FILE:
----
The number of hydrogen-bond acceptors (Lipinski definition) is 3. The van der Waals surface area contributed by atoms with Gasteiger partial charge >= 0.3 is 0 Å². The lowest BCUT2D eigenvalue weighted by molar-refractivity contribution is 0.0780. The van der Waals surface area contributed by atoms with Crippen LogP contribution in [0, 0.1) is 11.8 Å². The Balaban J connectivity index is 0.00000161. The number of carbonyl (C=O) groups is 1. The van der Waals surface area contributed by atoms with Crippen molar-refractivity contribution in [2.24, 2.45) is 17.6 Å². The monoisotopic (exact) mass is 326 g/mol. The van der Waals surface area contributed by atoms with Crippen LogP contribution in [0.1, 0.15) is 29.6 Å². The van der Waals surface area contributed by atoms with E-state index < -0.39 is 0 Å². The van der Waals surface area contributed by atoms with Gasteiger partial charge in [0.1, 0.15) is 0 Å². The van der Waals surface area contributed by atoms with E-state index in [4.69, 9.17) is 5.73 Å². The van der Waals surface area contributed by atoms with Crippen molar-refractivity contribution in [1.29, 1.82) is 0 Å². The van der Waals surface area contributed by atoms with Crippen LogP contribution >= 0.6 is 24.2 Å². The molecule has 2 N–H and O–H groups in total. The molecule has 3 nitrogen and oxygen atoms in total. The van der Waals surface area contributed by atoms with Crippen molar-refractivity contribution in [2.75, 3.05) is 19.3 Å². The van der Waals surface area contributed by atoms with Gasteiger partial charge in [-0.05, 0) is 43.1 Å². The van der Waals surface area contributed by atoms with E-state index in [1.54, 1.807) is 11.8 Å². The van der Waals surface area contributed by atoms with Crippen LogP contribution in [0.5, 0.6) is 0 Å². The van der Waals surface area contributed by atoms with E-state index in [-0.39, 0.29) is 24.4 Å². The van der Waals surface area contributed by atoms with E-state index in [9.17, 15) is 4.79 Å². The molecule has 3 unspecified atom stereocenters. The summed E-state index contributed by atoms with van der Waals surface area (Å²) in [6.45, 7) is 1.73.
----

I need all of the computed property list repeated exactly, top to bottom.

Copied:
The number of hydrogen-bond acceptors (Lipinski definition) is 3. The van der Waals surface area contributed by atoms with Gasteiger partial charge >= 0.3 is 0 Å². The lowest BCUT2D eigenvalue weighted by molar-refractivity contribution is 0.0780. The van der Waals surface area contributed by atoms with Crippen LogP contribution in [0, 0.1) is 11.8 Å². The Balaban J connectivity index is 0.00000161. The number of carbonyl (C=O) groups is 1. The van der Waals surface area contributed by atoms with Crippen molar-refractivity contribution in [2.24, 2.45) is 17.6 Å². The monoisotopic (exact) mass is 326 g/mol. The van der Waals surface area contributed by atoms with Crippen LogP contribution in [0.1, 0.15) is 29.6 Å². The van der Waals surface area contributed by atoms with E-state index < -0.39 is 0 Å². The van der Waals surface area contributed by atoms with Gasteiger partial charge in [0.1, 0.15) is 0 Å². The van der Waals surface area contributed by atoms with E-state index in [4.69, 9.17) is 5.73 Å². The van der Waals surface area contributed by atoms with Crippen molar-refractivity contribution in [1.29, 1.82) is 0 Å². The van der Waals surface area contributed by atoms with Crippen LogP contribution >= 0.6 is 24.2 Å². The molecule has 2 N–H and O–H groups in total. The molecule has 3 nitrogen and oxygen atoms in total. The van der Waals surface area contributed by atoms with Crippen molar-refractivity contribution in [2.75, 3.05) is 19.3 Å². The van der Waals surface area contributed by atoms with Gasteiger partial charge in [-0.05, 0) is 43.1 Å². The van der Waals surface area contributed by atoms with E-state index in [1.54, 1.807) is 11.8 Å². The van der Waals surface area contributed by atoms with Crippen LogP contribution in [0.5, 0.6) is 0 Å². The van der Waals surface area contributed by atoms with E-state index in [-0.39, 0.29) is 24.4 Å². The van der Waals surface area contributed by atoms with E-state index in [9.17, 15) is 4.79 Å². The molecule has 3 unspecified atom stereocenters. The summed E-state index contributed by atoms with van der Waals surface area (Å²) in [6.45, 7) is 1.73.